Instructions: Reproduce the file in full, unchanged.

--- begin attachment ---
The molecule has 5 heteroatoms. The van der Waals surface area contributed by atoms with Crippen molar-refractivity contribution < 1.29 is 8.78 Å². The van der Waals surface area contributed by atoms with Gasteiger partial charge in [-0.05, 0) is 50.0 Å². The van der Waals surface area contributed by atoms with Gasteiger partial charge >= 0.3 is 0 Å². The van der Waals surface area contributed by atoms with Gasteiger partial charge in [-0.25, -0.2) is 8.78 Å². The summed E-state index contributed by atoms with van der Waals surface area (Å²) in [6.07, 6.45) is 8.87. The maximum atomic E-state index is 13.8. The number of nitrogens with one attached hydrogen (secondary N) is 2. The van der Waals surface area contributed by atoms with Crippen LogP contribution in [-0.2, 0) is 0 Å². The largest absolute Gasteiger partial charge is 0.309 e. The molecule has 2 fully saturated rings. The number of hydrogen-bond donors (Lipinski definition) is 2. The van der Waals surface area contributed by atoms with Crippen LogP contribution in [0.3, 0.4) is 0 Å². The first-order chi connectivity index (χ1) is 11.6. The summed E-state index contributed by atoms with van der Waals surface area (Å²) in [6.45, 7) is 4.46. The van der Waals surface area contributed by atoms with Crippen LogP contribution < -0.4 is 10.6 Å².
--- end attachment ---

The molecule has 5 heteroatoms. The van der Waals surface area contributed by atoms with Crippen molar-refractivity contribution < 1.29 is 8.78 Å². The van der Waals surface area contributed by atoms with Gasteiger partial charge in [-0.05, 0) is 50.0 Å². The van der Waals surface area contributed by atoms with Gasteiger partial charge >= 0.3 is 0 Å². The van der Waals surface area contributed by atoms with Gasteiger partial charge in [-0.25, -0.2) is 8.78 Å². The summed E-state index contributed by atoms with van der Waals surface area (Å²) in [6.07, 6.45) is 8.87. The maximum atomic E-state index is 13.8. The number of nitrogens with one attached hydrogen (secondary N) is 2. The van der Waals surface area contributed by atoms with Crippen LogP contribution in [-0.2, 0) is 0 Å². The largest absolute Gasteiger partial charge is 0.309 e. The molecule has 2 fully saturated rings. The number of hydrogen-bond donors (Lipinski definition) is 2. The van der Waals surface area contributed by atoms with Crippen LogP contribution in [0.3, 0.4) is 0 Å². The first-order chi connectivity index (χ1) is 11.6. The summed E-state index contributed by atoms with van der Waals surface area (Å²) in [6.45, 7) is 4.46. The van der Waals surface area contributed by atoms with Crippen LogP contribution < -0.4 is 10.6 Å².